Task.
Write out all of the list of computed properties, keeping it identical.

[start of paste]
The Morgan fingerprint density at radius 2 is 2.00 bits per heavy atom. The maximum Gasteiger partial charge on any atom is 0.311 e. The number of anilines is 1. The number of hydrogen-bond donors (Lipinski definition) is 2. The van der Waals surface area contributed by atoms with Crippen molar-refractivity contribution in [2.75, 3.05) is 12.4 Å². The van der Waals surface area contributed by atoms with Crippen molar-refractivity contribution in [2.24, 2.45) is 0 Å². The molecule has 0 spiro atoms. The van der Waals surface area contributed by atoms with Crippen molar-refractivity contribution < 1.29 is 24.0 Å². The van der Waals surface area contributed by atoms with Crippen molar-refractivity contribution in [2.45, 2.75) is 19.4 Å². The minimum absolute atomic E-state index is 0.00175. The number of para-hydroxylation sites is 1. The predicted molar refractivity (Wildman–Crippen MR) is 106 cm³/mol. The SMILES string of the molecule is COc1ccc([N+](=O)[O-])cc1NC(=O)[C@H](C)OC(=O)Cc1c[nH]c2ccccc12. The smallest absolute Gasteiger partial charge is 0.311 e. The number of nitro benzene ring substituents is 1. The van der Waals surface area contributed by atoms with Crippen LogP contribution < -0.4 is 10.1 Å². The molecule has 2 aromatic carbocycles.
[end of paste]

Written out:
The Morgan fingerprint density at radius 2 is 2.00 bits per heavy atom. The maximum Gasteiger partial charge on any atom is 0.311 e. The number of anilines is 1. The number of hydrogen-bond donors (Lipinski definition) is 2. The van der Waals surface area contributed by atoms with Crippen molar-refractivity contribution in [2.75, 3.05) is 12.4 Å². The van der Waals surface area contributed by atoms with Crippen molar-refractivity contribution in [2.24, 2.45) is 0 Å². The molecule has 0 spiro atoms. The van der Waals surface area contributed by atoms with Crippen molar-refractivity contribution < 1.29 is 24.0 Å². The van der Waals surface area contributed by atoms with Crippen molar-refractivity contribution in [2.45, 2.75) is 19.4 Å². The minimum absolute atomic E-state index is 0.00175. The number of para-hydroxylation sites is 1. The predicted molar refractivity (Wildman–Crippen MR) is 106 cm³/mol. The SMILES string of the molecule is COc1ccc([N+](=O)[O-])cc1NC(=O)[C@H](C)OC(=O)Cc1c[nH]c2ccccc12. The smallest absolute Gasteiger partial charge is 0.311 e. The number of nitro benzene ring substituents is 1. The van der Waals surface area contributed by atoms with Crippen LogP contribution < -0.4 is 10.1 Å². The molecule has 2 aromatic carbocycles.